Bearing the stigmata of divorce—the social wounds, the odd looks, the strange pity taken on you by near strangers—may have you feeling like a birthday-worn piñata, but you can beat this (we mean, conquer it; perhaps “beat” was not the best word choice). We can help you find ways to turn those stigmata into charismata (personal charms).
People > Institutions
Our society has built up a gathering of opinions, doctrines and beliefs—dogmata—that make the rebuttable presumption (that’s a legal term meaning a court takes it to be true until someone disproves it) that divorce is bad for society. It certainly does not help the institution of marriage, but is it really bad for society?
Psychology Today reminds us all that divorce itself is not worthy of stigmata, but people’s reactions to it are the burden divorced people feel. People fear that the “institution of marriage” is hurt by rising divorce rates, forgetting that the “institution of actual real people” is hurt by being in toxic relationships.
Unhappy marriages affect work productivity, children and their schooling, and crime rates. Getting divorced can be a partial remedy for a societal ill.
You know why you need to get out of a bad marriage, and those passing judgment on you cannot know your situation. You are also under no obligation to correct their negative thinking, since it really only weighs them down, not you.
The Shameful Sonata
Fortunately for men (and clearly unfortunately for women), women are twice more likely to feel some sense of shame than men, according to one report. Sure, you can sit on your couch listening to some sad sonata by Beethoven (Want to feel sorry for yourself? Listen to his Piano Sonata No 8, known as the Pathetique, no less). Or you can bounce back, though studies show this can take up to two years.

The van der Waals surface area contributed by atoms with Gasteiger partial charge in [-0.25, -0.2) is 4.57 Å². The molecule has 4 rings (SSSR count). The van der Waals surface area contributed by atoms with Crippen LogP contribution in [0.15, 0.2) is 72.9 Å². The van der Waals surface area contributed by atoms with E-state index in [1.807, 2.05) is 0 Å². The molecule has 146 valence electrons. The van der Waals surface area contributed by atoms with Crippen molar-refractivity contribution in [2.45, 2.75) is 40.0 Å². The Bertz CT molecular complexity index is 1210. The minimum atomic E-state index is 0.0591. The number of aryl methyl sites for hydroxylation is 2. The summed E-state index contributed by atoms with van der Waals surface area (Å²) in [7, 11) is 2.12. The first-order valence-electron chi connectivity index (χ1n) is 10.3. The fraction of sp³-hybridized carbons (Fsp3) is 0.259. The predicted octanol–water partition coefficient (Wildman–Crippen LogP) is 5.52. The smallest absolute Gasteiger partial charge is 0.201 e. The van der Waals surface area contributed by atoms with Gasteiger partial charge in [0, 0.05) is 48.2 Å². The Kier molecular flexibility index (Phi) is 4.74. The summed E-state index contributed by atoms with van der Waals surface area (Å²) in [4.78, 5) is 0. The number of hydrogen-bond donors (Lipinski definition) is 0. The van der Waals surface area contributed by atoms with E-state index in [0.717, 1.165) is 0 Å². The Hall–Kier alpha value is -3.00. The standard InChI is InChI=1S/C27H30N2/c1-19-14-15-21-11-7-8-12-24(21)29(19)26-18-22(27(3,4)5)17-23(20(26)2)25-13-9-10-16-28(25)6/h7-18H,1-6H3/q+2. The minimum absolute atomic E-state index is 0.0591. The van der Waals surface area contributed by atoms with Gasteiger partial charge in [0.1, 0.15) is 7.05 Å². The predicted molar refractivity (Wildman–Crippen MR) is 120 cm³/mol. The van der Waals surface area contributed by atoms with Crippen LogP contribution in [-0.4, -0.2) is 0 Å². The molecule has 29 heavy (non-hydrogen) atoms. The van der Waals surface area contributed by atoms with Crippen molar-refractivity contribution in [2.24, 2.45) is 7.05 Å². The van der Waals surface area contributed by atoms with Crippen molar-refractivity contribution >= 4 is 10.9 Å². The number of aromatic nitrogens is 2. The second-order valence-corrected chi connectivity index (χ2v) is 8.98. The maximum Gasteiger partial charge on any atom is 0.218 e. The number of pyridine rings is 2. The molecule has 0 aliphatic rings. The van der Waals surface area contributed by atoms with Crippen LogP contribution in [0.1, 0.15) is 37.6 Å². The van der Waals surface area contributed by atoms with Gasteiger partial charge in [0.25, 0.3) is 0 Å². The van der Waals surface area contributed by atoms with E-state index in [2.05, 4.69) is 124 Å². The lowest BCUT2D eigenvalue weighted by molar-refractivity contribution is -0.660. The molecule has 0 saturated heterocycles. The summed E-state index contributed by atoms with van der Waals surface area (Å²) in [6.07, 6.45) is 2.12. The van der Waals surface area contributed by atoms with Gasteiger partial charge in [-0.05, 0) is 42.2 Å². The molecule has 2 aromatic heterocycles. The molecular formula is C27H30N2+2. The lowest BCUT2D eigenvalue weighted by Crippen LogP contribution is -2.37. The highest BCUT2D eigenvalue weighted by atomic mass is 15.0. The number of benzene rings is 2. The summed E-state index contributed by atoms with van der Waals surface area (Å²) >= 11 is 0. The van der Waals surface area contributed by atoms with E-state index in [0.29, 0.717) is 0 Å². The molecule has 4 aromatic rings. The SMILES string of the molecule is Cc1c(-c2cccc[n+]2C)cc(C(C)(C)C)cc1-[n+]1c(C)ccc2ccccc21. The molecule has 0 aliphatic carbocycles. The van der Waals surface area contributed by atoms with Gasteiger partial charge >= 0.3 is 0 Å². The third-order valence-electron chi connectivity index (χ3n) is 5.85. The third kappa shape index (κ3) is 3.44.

Riata: Get Back in the Game
You do not have to be a rodeo champion to take the metaphorical riata (a lariat or lasso) in hand and venture out into the arena of life. The Huffington Post recommends three strategies to get back out there:
- Get support—Join a support group, social club, or hobby crowd; simply putting yourself out into a mix of guys (and a few gals) who share interests other than having been divorced can help you move on
- Reinvent yourself—Do it all: new haircut, new gym workout, new book-reading goal, new diet; just avoid clichés, like a new sports car and a series of new, awful one night stands
- Let go—Let go of the bitterness, sadness, anger, frustration, resentment, self-pity and anything else weighing you down
One expert we consulted, Bullwinkle J. Moose, attended the prestigious Woosamatta U., and if higher education is good enough for a cartoon moose, it should be good enough for you.
Find your local community college, for-profit school, or college offering adult classes. Take Italian for Beginners, take Welding 101, just take a class to branch out and be someone different. You may meet people who are just not very interested in your past, but are looking towards their own futures. You should be, too.
Skata: Turn an Unfortunate Situation into a Winning One
Skata. No, not the Greek word; the Icelandic delicacy. It’s stinky, putrefied fish, but in Iceland it’s a delicacy. Turn lemons into lemonade. Turn stinky fish into a feast. Remember why you sought a divorce in the first place, and actively go about all those things you wanted to do:
- Vacation where you want
- Watch movies you like
- Eat foods you like
- Wear comfortable clothes you like
- Attend sporting events, stay out all night playing poker, or smoke cigars
- Change jobs or change homes
What the heck, fly to Iceland and eat skata, if that makes you happy. You divorced to be a happier you; now go be happy.
Errata: Start with Correcting Errors In Thinking
Part of finding happiness is in turning assumptions around, in correcting errors in thinking. Suppose you were married for 20 years and divorced. You are, in fact, in a better place than someone who is your same age and never married, says web advice site Practical Happiness. We would be a little…curious…about a friend who we knew for 20 years—man or woman—who never married. Why didn’t they marry? What’s their problem? A person who was married and divorced at least has demonstrated the ability to commit to a relationship, to spend years with someone, and to work to make a marriage (and, possibly, a family).
At The Firm for Men we handle men’s domestic issues exclusively, so if you have rhabdomyosarcomata, (our longest word ending in -ata at 18 letters), which of course is a malignant tumor made up of striated muscle tissue, we are not your law firm. But if you are seeking a divorce, unhappy with your current divorce lawyer, or needing help after a divorce, we are here for you at 757-383-9184.